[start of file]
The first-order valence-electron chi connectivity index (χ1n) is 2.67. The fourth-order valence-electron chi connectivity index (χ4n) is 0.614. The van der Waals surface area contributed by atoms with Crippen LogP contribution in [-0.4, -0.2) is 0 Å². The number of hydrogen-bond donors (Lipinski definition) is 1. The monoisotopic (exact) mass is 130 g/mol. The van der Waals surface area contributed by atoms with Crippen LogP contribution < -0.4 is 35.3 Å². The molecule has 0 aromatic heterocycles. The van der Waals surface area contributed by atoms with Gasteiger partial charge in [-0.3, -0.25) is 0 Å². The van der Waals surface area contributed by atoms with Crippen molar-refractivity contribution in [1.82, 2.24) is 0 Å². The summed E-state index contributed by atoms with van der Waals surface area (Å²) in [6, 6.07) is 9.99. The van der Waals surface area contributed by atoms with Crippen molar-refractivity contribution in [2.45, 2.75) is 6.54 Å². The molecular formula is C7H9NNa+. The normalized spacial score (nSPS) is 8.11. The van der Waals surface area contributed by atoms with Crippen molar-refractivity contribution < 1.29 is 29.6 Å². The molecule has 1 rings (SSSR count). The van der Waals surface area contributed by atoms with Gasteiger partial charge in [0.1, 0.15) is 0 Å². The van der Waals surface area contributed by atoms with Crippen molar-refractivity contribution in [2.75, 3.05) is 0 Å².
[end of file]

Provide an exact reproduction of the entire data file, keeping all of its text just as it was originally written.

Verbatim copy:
The first-order valence-electron chi connectivity index (χ1n) is 2.67. The fourth-order valence-electron chi connectivity index (χ4n) is 0.614. The van der Waals surface area contributed by atoms with Crippen LogP contribution in [-0.4, -0.2) is 0 Å². The number of hydrogen-bond donors (Lipinski definition) is 1. The monoisotopic (exact) mass is 130 g/mol. The van der Waals surface area contributed by atoms with Crippen LogP contribution < -0.4 is 35.3 Å². The molecule has 0 aromatic heterocycles. The van der Waals surface area contributed by atoms with Gasteiger partial charge in [-0.3, -0.25) is 0 Å². The van der Waals surface area contributed by atoms with Crippen molar-refractivity contribution in [1.82, 2.24) is 0 Å². The summed E-state index contributed by atoms with van der Waals surface area (Å²) in [6, 6.07) is 9.99. The van der Waals surface area contributed by atoms with Crippen molar-refractivity contribution in [2.45, 2.75) is 6.54 Å². The molecular formula is C7H9NNa+. The normalized spacial score (nSPS) is 8.11. The van der Waals surface area contributed by atoms with Crippen molar-refractivity contribution < 1.29 is 29.6 Å². The molecule has 1 rings (SSSR count). The van der Waals surface area contributed by atoms with Gasteiger partial charge in [0.1, 0.15) is 0 Å². The van der Waals surface area contributed by atoms with Crippen molar-refractivity contribution in [2.75, 3.05) is 0 Å².